A lymphangiogram is a special x-ray of the lymph nodes and lymph vessels. Lymph nodes produce white blood cells (lymphocytes) that help fight infections. The lymph nodes also filter and trap cancer cells.
The lymph nodes and vessels are not usually seen on a normal x-ray, so a dye or radioisotope (radioactive compound) is injected into the body to highlight the area being studied.
The test is done in a hospital radiology department or a health care provider's office.
If you are having the test done because of leg or arm swelling, you may be offered a sedative before the test to help you relax. You sit in a special chair or on an x-ray table. The health care provider cleans your feet, and then injects a small amount of blue dye into the webbing between your toes.
Thin, bluish lines appear on the top of the foot within 15 minutes. These lines identify the lymph channels. The health care provider numbs the area, makes a small surgical cut into one of the larger blue lines, and inserts a thin flexible tube into a lymph channel. This is done for each foot. Dye (contrast medium) flows through the tube very slowly, over a period of 60 to 90 minutes.
A special x-ray machine, called a fluoroscope, projects the images on a TV monitor. The health care provider uses the images to follow the dye as it spreads through the lymphatic system up your legs, groin, and along the back of the abdominal cavity.
Once the dye is completely injected, the catheter is removed and stitches are used to close the surgical cut. The area is bandaged. X-rays are taken of the legs, pelvis, abdomen, and chest areas. More x-rays may be taken the next day.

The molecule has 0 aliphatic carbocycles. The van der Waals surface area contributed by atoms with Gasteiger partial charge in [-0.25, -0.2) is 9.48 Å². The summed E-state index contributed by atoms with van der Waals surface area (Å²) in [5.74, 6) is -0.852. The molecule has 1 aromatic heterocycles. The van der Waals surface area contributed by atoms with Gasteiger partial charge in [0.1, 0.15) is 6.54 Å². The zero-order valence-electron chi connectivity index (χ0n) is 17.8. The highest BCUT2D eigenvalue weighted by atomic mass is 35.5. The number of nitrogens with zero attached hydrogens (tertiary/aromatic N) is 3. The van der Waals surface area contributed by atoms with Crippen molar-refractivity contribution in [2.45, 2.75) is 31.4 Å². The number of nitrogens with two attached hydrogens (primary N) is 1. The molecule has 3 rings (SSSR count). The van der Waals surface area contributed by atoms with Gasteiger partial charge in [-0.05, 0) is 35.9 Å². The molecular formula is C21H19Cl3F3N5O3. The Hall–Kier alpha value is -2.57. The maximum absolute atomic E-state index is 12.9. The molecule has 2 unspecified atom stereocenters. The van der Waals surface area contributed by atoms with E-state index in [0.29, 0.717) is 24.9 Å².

If the test is being done to see if breast cancer or melanoma has spread, the blue dye is mixed with a radioactive compound. Special cameras watch how the tracer spreads along lymph channels to outlying nodes. This can help surgeons better understand where the cancer has spread when a biopsy is being performed.
You must sign a consent form. You may be asked to not eat or drink for several hours before the test. You may wish to empty your bladder just before the test.
Tell the health care provider if you are pregnant or you have bleeding problems. Also mention if you've had allergic reactions to x-ray contrast material or any iodine-containing substance.
If you are having this test done with sentinel lymph node biopsy (for breast cancer and melanoma), you will need to prepare for the operating room. A surgeon and anesthesiologist will tell you how to prepare for the procedure.
Some patients feel a brief sting when the blue dye and numbing medicines are injected. You may feel pressure as the dye starts to flow into your body, particularly behind the knees and in the groin area.
The surgical cuts will be sore for a few days. The blue dye causes urine and stool discoloration for about 2 days. Your skin and possibly vision will temporarily appear blue.
A lymphangiogram is used with lymph node biopsy to determine the possible spread of cancer and the effectiveness of cancer therapy.
Contrast dye and x-rays are used to help determine the cause of swelling in an arm or leg and check for diseases that may be caused by parasites.
Additional conditions under which the test may be performed:
Enlarged nodes (swollen glands) that have a foamy appearance may be a sign of lymphatic cancer.
Nodes or parts of the nodes that do not fill with the dye suggest a blockage and may be a sign of cancer spreading through the lymph system. Blockage of the lymph vessels may be caused by tumor, infection, injury, or previous lymphatic surgery.
Talk to your doctor about the meaning of your specific test results.
Risks related to the injection of the dye (contrast medium) may include:
There is low radiation exposure. However, most experts feel that the risk of most x-rays is smaller than other risks we take every day. Pregnant women and children are more sensitive to the risks of the x-ray.
The dye (contrast medium) can stay in the lymph nodes for up to 2 years.